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Friday, May 8, 2015

Perfect Foodie Gifts to Bring Home from Italy

I'm on my way to Italy with two different groups.  Often times on my tours I am asked by my clients what gifts are best to bring home  for their food-loving friends.  My answer depends on the district of the country in which the group is----each region has certain gourmet specialties.  Below I’ve listed my recommendations beginning with Umbria and Tuscany as that’s where Wine-Knows has rented villas this June, however, I’ve added ideas for many other regions.  My suggestions are based on the weight of the item, ease in packing it, perishability, and uniqueness.

   ~ Umbria is world famous for its black truffles.  Truffle oil and truffle paste are great because they are not near as perishable as fresh truffles.
   ~ Nothing says Umbria like a piece of Deruta pottery for the kitchen.  There are all sizes and shapes of these colorful ceramics available, many of which never make it to the export market.

                                                             Deruta's tempting wares

   ~ Vin Santo (a dessert wine often eaten with biscotti)  is a Tuscan tradition.  While available in the U.S., many of the boutique producers’ Vin Santo does not leave the country.  As it is frequently packaged in half bottles, it can easily be brought home packed in your suitcase.

                        Biscotti, another Tuscan specialty, pairs beautifully with Vin Santo

   ~ Finocchiona salami is a specialty of the Chianti wine region.  This savory deeply flavored salami is chocked full of local fennel.

Emilia Romagna:
   ~ The capitol of Italy’s gourmet cuisine, there’s a plethora of goodies to tempt you (e.g. home of Parmigiano Reggiano, Prosciutto di Parma and Balsamic Vinegar).  Pasta attains true stardom in this region and you’ll see shapes and sizes that you’ll  never see again.  If packed between layers of clothes, a package of dry pasta weathers the journey home nicely.

                                Butterfly-shaped pasta in the colors of the Italian flag

   ~ Balsamic is in every grocery store these days, however, aged Balsamico is not.  Pickup a small bottle of 20 or 30 year old rich, aromatic, syrupy Balsamic for drizzling back home on fruit dessert (or add it at the last moment to a savory sauce for major complexity).

Amalfi Coast:
   ~ Gigantic lemons are one of the hallmarks of the coast.  While US customs forbids bringing them back, you can bring back a memory of them in the form of a kitchen towel, pot holder or even a small ceramic platter decorated by local artisans with colorful lemons.  All are very abundant in shops.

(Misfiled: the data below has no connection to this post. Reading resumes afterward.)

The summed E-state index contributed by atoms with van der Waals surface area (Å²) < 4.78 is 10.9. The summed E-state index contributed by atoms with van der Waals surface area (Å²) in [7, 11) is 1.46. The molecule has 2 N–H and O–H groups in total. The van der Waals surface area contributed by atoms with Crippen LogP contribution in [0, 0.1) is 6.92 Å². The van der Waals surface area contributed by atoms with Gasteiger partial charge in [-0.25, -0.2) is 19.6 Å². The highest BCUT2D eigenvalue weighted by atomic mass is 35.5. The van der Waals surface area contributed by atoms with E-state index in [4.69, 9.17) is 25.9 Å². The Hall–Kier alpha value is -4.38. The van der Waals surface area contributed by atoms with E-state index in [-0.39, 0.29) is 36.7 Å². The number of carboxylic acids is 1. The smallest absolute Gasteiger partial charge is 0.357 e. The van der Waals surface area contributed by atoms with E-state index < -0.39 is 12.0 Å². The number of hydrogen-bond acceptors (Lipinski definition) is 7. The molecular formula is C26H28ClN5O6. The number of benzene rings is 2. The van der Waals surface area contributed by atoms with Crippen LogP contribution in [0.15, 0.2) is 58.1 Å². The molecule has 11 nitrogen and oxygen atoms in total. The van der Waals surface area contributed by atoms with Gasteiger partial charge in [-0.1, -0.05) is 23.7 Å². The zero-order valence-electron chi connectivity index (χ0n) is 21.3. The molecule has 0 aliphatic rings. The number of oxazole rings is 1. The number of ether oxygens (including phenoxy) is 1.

When life gives you monstrous lemons, make limoncello
~ Superbly yummy San Marzano tomoatoes are grown on the slopes of Mt Vesuvious which looms over the entire Amalfi Coast and Bay of Naples.  Tomato paste (double or triple concentrations are the best) are fabulous gifts to bring home…I usually buy a dozen and stick one in to a hostess gift.

                         Paste comes in 3 strengths:  regular (L), double (C), & triple (R) 

   ~Capers are available in every province in Italy, however, the Sicilian varietal is the pinnacle.  Dry-packaged in salt (which is rinsed before serving), these taste like no other caper you’ll ever have.  They are expensive but worth every Euro.    

                                 Meaty, plump capers like you're never had before

   ~Bottarga is another Sicilian specialty.  Somewhat like dried caviar, it is a salted and cured fish roe.  Expensive, it is often added in small amounts to pasta dishes, although it can also be served on a crostini.

   ~ Northern Lombardy is home to polenta, risotto, Gorgonzola and Taleggio, all of which are widely available in the US.  It is also home to mostarda, a heavenly savory fruit condiment somewhat like chutney.  Served with meats or even cheeses, this labor-intensive delectable can make even the simplest dish into a masterpiece.

                                     Mostarda made from plums, pears, peaches & apricots

   ~ Home to the Slow-Food movement, this northern most district that shares a border with France is one of my favorite for gourmet gifts.  Piedmont is synonymous with the white truffle, the King of truffles.  Truffle-centric gifts are everywhere from salami to truffle oil.  Truffle shavers are also available in every shop.
                  White truffles are so expensive that they require a shaver to thinly slice them
   ~ If it’s not summer, than one of the best gifts to bring home from Piedmont is gianduja, the marriage of chocolate and hazelnut.  Gianduja is an art-form here as exotic, imported cocoa beans are mixed with the smoky local hazelnut.   (If it is summer, bring home just the unusually rich, and intense local hazelnuts).

                                            A Italian marriage made in heaven 

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